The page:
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Glial signaling mechanisms in the progression of neuroinflammatory injury




Popichak, Katriana A., author
Tjalkens, Ronald B., advisor
Bouma, Gerrit J., committee member
Goodrich, Laurie R., committee member
Legare, Marie E., committee member
McLean, Jennifer L., committee member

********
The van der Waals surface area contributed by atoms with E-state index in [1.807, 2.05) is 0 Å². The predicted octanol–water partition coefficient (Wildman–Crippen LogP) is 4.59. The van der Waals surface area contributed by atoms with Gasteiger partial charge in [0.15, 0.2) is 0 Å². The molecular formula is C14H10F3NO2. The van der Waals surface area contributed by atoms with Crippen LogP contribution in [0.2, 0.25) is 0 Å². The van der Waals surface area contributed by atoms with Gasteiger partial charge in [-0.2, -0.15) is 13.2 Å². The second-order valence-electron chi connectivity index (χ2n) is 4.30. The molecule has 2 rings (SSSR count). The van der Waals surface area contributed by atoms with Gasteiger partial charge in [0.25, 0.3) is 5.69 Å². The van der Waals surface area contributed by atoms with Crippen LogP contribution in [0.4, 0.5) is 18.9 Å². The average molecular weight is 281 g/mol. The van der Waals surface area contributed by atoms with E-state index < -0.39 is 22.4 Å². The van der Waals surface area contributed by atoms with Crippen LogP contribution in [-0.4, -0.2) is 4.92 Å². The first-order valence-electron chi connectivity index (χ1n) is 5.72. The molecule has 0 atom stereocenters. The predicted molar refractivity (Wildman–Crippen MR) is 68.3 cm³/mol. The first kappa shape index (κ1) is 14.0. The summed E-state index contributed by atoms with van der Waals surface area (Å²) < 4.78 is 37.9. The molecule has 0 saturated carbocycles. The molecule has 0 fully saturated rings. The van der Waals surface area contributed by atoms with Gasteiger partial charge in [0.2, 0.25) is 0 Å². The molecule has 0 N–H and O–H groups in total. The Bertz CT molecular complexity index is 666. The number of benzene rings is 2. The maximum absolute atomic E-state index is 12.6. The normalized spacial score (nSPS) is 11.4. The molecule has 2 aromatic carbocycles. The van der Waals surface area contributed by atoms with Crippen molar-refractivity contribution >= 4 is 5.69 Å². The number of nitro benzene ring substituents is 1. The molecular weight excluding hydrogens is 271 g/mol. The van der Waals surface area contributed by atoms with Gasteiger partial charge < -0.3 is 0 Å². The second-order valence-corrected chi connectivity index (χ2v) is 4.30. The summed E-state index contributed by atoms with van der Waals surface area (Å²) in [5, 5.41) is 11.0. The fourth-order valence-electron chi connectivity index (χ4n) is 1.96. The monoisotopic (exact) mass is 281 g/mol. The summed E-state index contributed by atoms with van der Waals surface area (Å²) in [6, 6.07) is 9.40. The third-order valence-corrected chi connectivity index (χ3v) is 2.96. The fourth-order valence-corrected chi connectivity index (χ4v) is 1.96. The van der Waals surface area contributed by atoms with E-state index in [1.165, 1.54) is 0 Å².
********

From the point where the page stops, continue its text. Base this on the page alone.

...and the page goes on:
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The response of glial cells to foreign and endogenous stress signals is extensive. As a result, release of inflammatory factors as means of cellular communication and innate immune function, or neuroinflammation, can contribute to neurodegeneration and increased activation of surrounding glia, often associated with Parkinson's disease (PD). The identification of glial activation as an early event in the progression of neurodegenerative disease that precedes neuronal cell death presents an opportunity for better diagnostic markers, as well as new pathways that could be targeted therapeutically. The transcription factor, Nuclear Factor-kappa B (NF-κB), regulates the expression of multiple neuroinflammatory cytokines and chemokines in activated glial cells but the signaling factors modulating glial-glial and glial-neuronal signaling during neurotoxic injury are poorly understood. Thus, inhibition of NF-κB signaling in glial cells could be a promising therapeutic strategy for the prevention of neuroinflammatory injury. Recently, it was found that selected orphan nuclear receptors in the NR4A family (nerve growth factor-induced-β/NGFI-β), including NR4A1 (Nur77) and NR4A2 (Nurr1), can inhibit the inflammatory effects of NF-κB but there are no approved drugs that target these receptors. In the current studies, we utilized several experimental approaches to target neuroinflammation in cellular models of PD and manganese neurotoxicity in primary glia and in animal models. One of these studies demonstrated that a novel ligand of NR4A1 and NR4A2, 1,1-bis (3'-indolyl) -1-(p-methoxyphenyl) methane (C-DIM5), suppressed NF-κB-dependent inflammatory gene expression in astrocytes following treatment with 1-methyl-4-phenyl-1, 2, 3,6-tetrahydropyridine (MPTP) and the inflammatory cytokines, IFN-γ and TNF-α. These data were further supported by previous studies from our laboratory, which examined efficacy of multiple C-DIM compounds in PD animal and cellular models, including one (C-DIM12) identified as a modulator of Nurr1 activity that also inhibited NF-kB-dependent gene expression in glial cells. Collectively, these data demonstrate that NR4A1/Nur77 and NR4A2/Nurr1 dynamically regulated inflammatory gene expression in glia by modulating the transcriptional activity of NF-κB. An additional study examined the role of NF-κB in manganese (Mn)-induced neurotoxicity by exposing purified microglia, astrocytes (from both wild-type and an astrocyte- specific NF-kB (IKK2) knock-out (KO) mouse) and mixed glial cultures to varying Mn concentrations and then treated neurons with the conditioned media (GCM) of each cell type. In doing so, we showed that mixed glial cultures exposed to Mn enhanced glial activation and neuronal death compared to microglia, wild type astrocytes or IKK2-knockout astrocytes alone or in mixed cultures suggesting that astrocytes are a critical mediator of Mn neurotoxicity through enhanced expression of inflammatory cytokines and chemokines, including those most associated with reactive phenotype such as C3 and CCL2. Thus, these studies elucidate key mechanisms associated with neuroinflammation and present potential therapeutic targets in glial cells that regulate the progression of neuroinflammatory injury.


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